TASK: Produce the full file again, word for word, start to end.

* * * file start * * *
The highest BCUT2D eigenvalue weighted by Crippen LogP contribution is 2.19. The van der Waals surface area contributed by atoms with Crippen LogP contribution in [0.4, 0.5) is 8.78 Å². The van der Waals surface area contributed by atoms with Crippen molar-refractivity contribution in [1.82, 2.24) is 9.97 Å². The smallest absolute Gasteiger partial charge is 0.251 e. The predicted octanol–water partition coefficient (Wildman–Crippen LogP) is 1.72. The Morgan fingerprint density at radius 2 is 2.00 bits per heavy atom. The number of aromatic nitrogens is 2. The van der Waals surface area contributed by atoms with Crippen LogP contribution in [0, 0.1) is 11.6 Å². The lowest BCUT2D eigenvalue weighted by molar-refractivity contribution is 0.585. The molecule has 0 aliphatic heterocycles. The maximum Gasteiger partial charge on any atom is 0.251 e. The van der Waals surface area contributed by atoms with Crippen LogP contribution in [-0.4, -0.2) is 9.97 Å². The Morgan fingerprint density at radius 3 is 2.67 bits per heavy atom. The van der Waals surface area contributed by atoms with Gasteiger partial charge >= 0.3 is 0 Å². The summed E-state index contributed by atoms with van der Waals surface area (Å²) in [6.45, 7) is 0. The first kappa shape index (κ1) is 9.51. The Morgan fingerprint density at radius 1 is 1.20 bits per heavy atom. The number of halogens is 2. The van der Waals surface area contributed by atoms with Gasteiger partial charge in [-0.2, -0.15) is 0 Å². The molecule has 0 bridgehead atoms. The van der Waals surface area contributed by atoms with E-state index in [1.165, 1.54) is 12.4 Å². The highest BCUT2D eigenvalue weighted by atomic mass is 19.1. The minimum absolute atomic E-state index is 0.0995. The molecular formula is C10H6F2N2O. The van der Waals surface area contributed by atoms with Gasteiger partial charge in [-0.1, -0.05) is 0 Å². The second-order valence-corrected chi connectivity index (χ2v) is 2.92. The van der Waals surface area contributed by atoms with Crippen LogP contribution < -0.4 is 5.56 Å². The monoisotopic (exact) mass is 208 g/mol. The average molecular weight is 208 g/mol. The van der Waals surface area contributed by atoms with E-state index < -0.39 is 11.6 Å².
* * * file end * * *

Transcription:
The highest BCUT2D eigenvalue weighted by Crippen LogP contribution is 2.19. The van der Waals surface area contributed by atoms with Crippen LogP contribution in [0.4, 0.5) is 8.78 Å². The van der Waals surface area contributed by atoms with Crippen molar-refractivity contribution in [1.82, 2.24) is 9.97 Å². The smallest absolute Gasteiger partial charge is 0.251 e. The predicted octanol–water partition coefficient (Wildman–Crippen LogP) is 1.72. The Morgan fingerprint density at radius 2 is 2.00 bits per heavy atom. The number of aromatic nitrogens is 2. The van der Waals surface area contributed by atoms with Crippen LogP contribution in [0, 0.1) is 11.6 Å². The lowest BCUT2D eigenvalue weighted by molar-refractivity contribution is 0.585. The molecule has 0 aliphatic heterocycles. The maximum Gasteiger partial charge on any atom is 0.251 e. The van der Waals surface area contributed by atoms with Crippen LogP contribution in [-0.4, -0.2) is 9.97 Å². The Morgan fingerprint density at radius 3 is 2.67 bits per heavy atom. The van der Waals surface area contributed by atoms with Gasteiger partial charge >= 0.3 is 0 Å². The summed E-state index contributed by atoms with van der Waals surface area (Å²) in [6.45, 7) is 0. The first kappa shape index (κ1) is 9.51. The Morgan fingerprint density at radius 1 is 1.20 bits per heavy atom. The number of halogens is 2. The van der Waals surface area contributed by atoms with Gasteiger partial charge in [-0.2, -0.15) is 0 Å². The molecule has 0 bridgehead atoms. The van der Waals surface area contributed by atoms with E-state index in [1.165, 1.54) is 12.4 Å². The highest BCUT2D eigenvalue weighted by atomic mass is 19.1. The minimum absolute atomic E-state index is 0.0995. The molecular formula is C10H6F2N2O. The van der Waals surface area contributed by atoms with Gasteiger partial charge in [-0.1, -0.05) is 0 Å². The second-order valence-corrected chi connectivity index (χ2v) is 2.92. The van der Waals surface area contributed by atoms with Crippen LogP contribution < -0.4 is 5.56 Å². The monoisotopic (exact) mass is 208 g/mol. The average molecular weight is 208 g/mol. The van der Waals surface area contributed by atoms with E-state index < -0.39 is 11.6 Å².